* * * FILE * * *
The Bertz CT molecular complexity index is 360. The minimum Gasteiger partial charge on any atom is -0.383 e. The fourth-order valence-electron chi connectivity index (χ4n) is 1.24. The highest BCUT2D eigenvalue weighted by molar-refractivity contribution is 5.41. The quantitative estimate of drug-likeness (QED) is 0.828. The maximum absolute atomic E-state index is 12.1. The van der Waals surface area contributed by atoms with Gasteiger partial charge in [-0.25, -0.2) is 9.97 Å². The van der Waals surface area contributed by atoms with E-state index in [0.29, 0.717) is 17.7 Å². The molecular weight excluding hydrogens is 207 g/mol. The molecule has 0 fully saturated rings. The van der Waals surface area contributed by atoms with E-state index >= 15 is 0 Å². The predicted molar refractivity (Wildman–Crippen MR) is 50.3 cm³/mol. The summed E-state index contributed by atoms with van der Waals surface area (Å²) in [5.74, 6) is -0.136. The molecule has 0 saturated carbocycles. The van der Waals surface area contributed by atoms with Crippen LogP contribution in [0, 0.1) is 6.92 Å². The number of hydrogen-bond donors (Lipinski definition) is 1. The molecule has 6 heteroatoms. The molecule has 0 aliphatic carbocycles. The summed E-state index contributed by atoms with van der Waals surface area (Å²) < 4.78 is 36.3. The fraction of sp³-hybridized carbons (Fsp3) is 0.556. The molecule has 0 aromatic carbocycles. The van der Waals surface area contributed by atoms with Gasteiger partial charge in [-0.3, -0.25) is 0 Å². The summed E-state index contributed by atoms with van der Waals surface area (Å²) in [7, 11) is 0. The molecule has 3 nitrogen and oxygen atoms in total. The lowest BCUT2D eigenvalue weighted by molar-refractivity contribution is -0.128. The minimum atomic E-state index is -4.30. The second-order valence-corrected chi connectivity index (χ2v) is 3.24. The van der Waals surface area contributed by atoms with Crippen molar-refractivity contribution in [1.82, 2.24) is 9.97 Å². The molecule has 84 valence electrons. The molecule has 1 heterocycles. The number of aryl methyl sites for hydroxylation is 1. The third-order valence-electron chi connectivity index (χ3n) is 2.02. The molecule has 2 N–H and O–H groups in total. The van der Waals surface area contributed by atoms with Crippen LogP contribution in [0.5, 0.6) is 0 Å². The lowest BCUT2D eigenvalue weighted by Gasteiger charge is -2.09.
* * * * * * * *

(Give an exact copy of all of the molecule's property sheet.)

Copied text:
The Bertz CT molecular complexity index is 360. The minimum Gasteiger partial charge on any atom is -0.383 e. The fourth-order valence-electron chi connectivity index (χ4n) is 1.24. The highest BCUT2D eigenvalue weighted by molar-refractivity contribution is 5.41. The quantitative estimate of drug-likeness (QED) is 0.828. The maximum absolute atomic E-state index is 12.1. The van der Waals surface area contributed by atoms with Gasteiger partial charge in [-0.25, -0.2) is 9.97 Å². The van der Waals surface area contributed by atoms with E-state index in [0.29, 0.717) is 17.7 Å². The molecular weight excluding hydrogens is 207 g/mol. The molecule has 0 fully saturated rings. The van der Waals surface area contributed by atoms with E-state index >= 15 is 0 Å². The predicted molar refractivity (Wildman–Crippen MR) is 50.3 cm³/mol. The summed E-state index contributed by atoms with van der Waals surface area (Å²) in [5.74, 6) is -0.136. The molecule has 0 saturated carbocycles. The van der Waals surface area contributed by atoms with Crippen LogP contribution in [0, 0.1) is 6.92 Å². The number of hydrogen-bond donors (Lipinski definition) is 1. The molecule has 6 heteroatoms. The molecule has 0 aliphatic carbocycles. The summed E-state index contributed by atoms with van der Waals surface area (Å²) < 4.78 is 36.3. The fraction of sp³-hybridized carbons (Fsp3) is 0.556. The molecule has 0 aromatic carbocycles. The van der Waals surface area contributed by atoms with Gasteiger partial charge in [-0.3, -0.25) is 0 Å². The summed E-state index contributed by atoms with van der Waals surface area (Å²) in [7, 11) is 0. The molecule has 3 nitrogen and oxygen atoms in total. The lowest BCUT2D eigenvalue weighted by molar-refractivity contribution is -0.128. The minimum atomic E-state index is -4.30. The second-order valence-corrected chi connectivity index (χ2v) is 3.24. The van der Waals surface area contributed by atoms with Crippen molar-refractivity contribution in [1.82, 2.24) is 9.97 Å². The molecule has 84 valence electrons. The molecule has 1 heterocycles. The number of aryl methyl sites for hydroxylation is 1. The third-order valence-electron chi connectivity index (χ3n) is 2.02. The molecule has 2 N–H and O–H groups in total. The van der Waals surface area contributed by atoms with Crippen LogP contribution in [0.5, 0.6) is 0 Å². The lowest BCUT2D eigenvalue weighted by Gasteiger charge is -2.09.